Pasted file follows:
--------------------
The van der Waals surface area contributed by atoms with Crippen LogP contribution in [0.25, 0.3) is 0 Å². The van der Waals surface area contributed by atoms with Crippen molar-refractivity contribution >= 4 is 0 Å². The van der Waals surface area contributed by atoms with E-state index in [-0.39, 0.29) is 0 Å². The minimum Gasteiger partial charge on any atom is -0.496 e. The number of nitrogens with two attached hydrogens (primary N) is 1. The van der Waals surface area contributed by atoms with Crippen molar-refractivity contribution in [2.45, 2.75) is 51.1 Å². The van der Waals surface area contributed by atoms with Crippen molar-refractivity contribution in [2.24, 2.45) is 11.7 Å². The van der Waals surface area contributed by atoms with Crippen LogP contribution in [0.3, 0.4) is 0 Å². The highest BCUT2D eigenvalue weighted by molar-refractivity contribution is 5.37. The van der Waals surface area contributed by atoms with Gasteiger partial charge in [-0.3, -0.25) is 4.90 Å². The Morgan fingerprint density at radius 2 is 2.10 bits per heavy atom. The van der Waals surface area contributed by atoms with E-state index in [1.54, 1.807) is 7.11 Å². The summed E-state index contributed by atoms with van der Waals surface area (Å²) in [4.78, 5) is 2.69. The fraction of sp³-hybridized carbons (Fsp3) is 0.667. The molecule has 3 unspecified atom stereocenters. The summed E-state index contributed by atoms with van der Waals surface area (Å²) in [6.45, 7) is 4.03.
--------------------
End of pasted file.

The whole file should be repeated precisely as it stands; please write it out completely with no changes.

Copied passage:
The van der Waals surface area contributed by atoms with Crippen LogP contribution in [0.25, 0.3) is 0 Å². The van der Waals surface area contributed by atoms with Crippen molar-refractivity contribution >= 4 is 0 Å². The van der Waals surface area contributed by atoms with E-state index in [-0.39, 0.29) is 0 Å². The minimum Gasteiger partial charge on any atom is -0.496 e. The number of nitrogens with two attached hydrogens (primary N) is 1. The van der Waals surface area contributed by atoms with Crippen molar-refractivity contribution in [2.45, 2.75) is 51.1 Å². The van der Waals surface area contributed by atoms with Crippen molar-refractivity contribution in [2.24, 2.45) is 11.7 Å². The van der Waals surface area contributed by atoms with Crippen LogP contribution in [0.3, 0.4) is 0 Å². The highest BCUT2D eigenvalue weighted by molar-refractivity contribution is 5.37. The van der Waals surface area contributed by atoms with Gasteiger partial charge in [-0.3, -0.25) is 4.90 Å². The Morgan fingerprint density at radius 2 is 2.10 bits per heavy atom. The van der Waals surface area contributed by atoms with E-state index in [1.54, 1.807) is 7.11 Å². The summed E-state index contributed by atoms with van der Waals surface area (Å²) in [4.78, 5) is 2.69. The fraction of sp³-hybridized carbons (Fsp3) is 0.667. The molecule has 3 unspecified atom stereocenters. The summed E-state index contributed by atoms with van der Waals surface area (Å²) in [6.45, 7) is 4.03.